As a college student, Carolyn Capputo made the choice to drive knowing she was severely sleep deprived even after shed fallen asleep at the wheel. Now a number of years out of college, she knows she was lucky she didnt cause a serious accident, but at the time it just didnt seem like a big deal. The summer before my sophomore year in college, she says, Id routinely stay up past 3 am chatting online with my best friend because we missed each other and were still keeping college hours . Then Id wake up at 6:30 in the morning to go to my summer job. I fell asleep driving to work more than once.
There is data that shows that because teens are not fully developed in terms of their executive functioning, says Dr. Carskadon, even acute short-sleep can lead to risky behavior and poor judgment. The combination of the lack of infrastructure and poor sleep sends them down the wrong path.
A Trigger For Mental Illness
In addition, since many mental illnesses first show up in the teenage years, doctors worry that severe sleep deprivation could trigger a serious depression in kids who are already predisposed to it.
Last year Ben Freedman, a 17-year-old junior at Pioneer High School in Ann Arbor, Michigan, suffered what his dad, Jonathan, a professor at the University of Michigan, describes as a pretty bad clinical depression. Ben says the combination of chronic sleep deprivation and stress from an overwhelming academic workload triggered a severe mix of depression and anxiety. I was way tired out, he says. And less sleep put me in a really, really depressed state. I was suffering really badly. Ben says he was getting 5-6 hours of sleep at the time but his dad says it was less. Ben took on too many AP courses last year, says Jonathan. He and his friends were pulling all-nighters and I as a dad intervened as much as I possibly could. Sleep deprivation and depression go hand-in-hand, and Bens kind of a melancholy guy.
Medication, therapy and changing his sleep habits have all helped Ben feel better, but his dad says convincing Ben that he had to make changes wasnt easy. There was a lot of resistance at first. It took a while but eventually he came around and hes committed to more regular consistent sleep.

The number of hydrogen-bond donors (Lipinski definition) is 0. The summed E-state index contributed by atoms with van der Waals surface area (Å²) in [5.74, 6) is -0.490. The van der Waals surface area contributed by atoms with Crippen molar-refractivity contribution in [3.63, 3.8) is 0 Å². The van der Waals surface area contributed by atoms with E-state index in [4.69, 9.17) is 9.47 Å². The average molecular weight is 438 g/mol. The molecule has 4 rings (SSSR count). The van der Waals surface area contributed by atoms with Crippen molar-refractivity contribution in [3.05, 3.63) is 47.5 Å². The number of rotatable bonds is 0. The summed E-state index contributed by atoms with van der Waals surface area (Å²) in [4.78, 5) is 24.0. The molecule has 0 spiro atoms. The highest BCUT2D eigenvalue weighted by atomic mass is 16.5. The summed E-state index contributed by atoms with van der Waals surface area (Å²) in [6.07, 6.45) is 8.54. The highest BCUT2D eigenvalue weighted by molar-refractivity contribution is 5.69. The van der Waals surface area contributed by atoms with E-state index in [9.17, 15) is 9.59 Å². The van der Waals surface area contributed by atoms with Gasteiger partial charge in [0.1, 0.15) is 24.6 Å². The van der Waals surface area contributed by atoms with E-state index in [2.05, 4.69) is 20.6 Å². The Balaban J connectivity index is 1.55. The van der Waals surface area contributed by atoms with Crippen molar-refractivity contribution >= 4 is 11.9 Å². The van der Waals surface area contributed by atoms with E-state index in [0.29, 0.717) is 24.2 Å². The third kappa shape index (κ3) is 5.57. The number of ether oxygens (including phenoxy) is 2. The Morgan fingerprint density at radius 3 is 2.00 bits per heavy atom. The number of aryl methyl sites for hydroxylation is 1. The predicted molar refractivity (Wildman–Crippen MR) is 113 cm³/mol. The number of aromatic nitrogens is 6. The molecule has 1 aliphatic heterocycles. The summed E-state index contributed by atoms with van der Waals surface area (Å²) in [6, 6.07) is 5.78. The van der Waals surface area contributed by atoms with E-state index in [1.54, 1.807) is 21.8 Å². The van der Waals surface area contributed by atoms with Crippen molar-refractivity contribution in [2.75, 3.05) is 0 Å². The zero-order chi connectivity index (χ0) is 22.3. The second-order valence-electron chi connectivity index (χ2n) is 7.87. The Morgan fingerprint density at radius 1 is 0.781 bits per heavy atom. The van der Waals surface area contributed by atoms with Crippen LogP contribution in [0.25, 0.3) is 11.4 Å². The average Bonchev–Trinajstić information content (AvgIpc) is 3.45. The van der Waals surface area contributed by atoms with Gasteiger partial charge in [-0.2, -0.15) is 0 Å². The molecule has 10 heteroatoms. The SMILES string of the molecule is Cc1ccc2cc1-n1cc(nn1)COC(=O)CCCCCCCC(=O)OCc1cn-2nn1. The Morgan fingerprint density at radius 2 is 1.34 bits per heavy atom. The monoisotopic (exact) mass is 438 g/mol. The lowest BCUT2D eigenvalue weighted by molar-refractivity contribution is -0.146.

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Lack Of Sleep And Anxiety
So, can lack of sleep cause anxiety? In a word, yes. This typically happens with a sleep disorder instead of occasional sleep problems. However, you can potentially experience worry during any episode of sleeplessness. This worry may be directed at sleeplessness itself, or at some other target such as an upcoming daytime activity. Scientists now believe that sleep deprivation and other ongoing sleep disruptions may play an important role in setting the stage for diagnosable anxiety disorders such as panic disorder and generalized anxiety disorder. These disruptions may also play a key role in triggering the onset of depression and a wide array of other diagnosable mental health issues. However, not all people with sleep problems or sleep disorders will develop problems with anxiousness, an anxiety disorder or any other mental health condition.
A Brief Survey Of Sleep Physiology
Human sleep consists of two qualitatively different, brain states, non-rapid eye movement and rapid eye movement. sleep. NREM sleep is further subdivided into stages 1 through 4, with stage 1 being the lightest and stage 4 being the deepest, sleep. Since slow delta waves distinguish stages 3 and 4, the stages are often defined as delta sleep or slow-wave sleep . REM sleep is also called paradoxical sleep because of the close resemblance with the electroencephalogram of active wakefulness combined with a paradoxical active inhibition of major muscle groups that seems to reflect, a heavy sleep. Normal sleep is characterized electrographically as recurrent cycles of NREM and REM. sleep of about 90 min. In the successive cycles during the night, the duration of stages 3 and 4 decrease, and the proportion of the cycle occupied by REM sleep tends to increase with REM. episodes occurring late in the night having more eye movement, bursts than REM episodes occurring early in the night.
Most models of sleep regulation have implicated the monoaminergic and cholinergic systems and the importance of inhibitor}’ GABAergic mechanisms in sleep regulation is well established:’ Since dysfunction of these neurotransmitter systems have been implicated in anxiety disorders, it is no wonder that one of the chief complaints of anxiety disorder patients relates to sleep alteration.
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How Much Sleep Do You Need
How much sleep you need depends on your age, physical activity levels, and general health.;
- Children and teenagers need 910 hours of sleep a night. Younger children tend to go to sleep earlier and wake earlier. As children grow into teenagers, they seem to get tired later and sleep in later.
- Adults need around 8 hours sleep each night. We tend to need less sleep, as we get older.
These are some general guidelines. If you are tired during the day, you may need more sleep.
The Link Between Sleep Deprivation And Anxiety In Children
When you dont get enough sleep, how do you feel? If youre like most people, sleepiness makes you feel grouchy, irritable, prone to anxiety, and easily frustrated. Even when youre normally even-tempered, not getting enough sleep can turn you into someone rather unpleasant to be around.;
The same goes for children. How many times have you chalked up your kids behavior to being tired? Weve all been around little ones who are in desperate need of a nap, and their temper tantrums, defiance, and inability to control their emotions. In most cases, a few hours of rest helps little ones return to their normal, sweet selves. But what happens when children have trouble sleeping on a regular basis and dont get as much rest as they need?;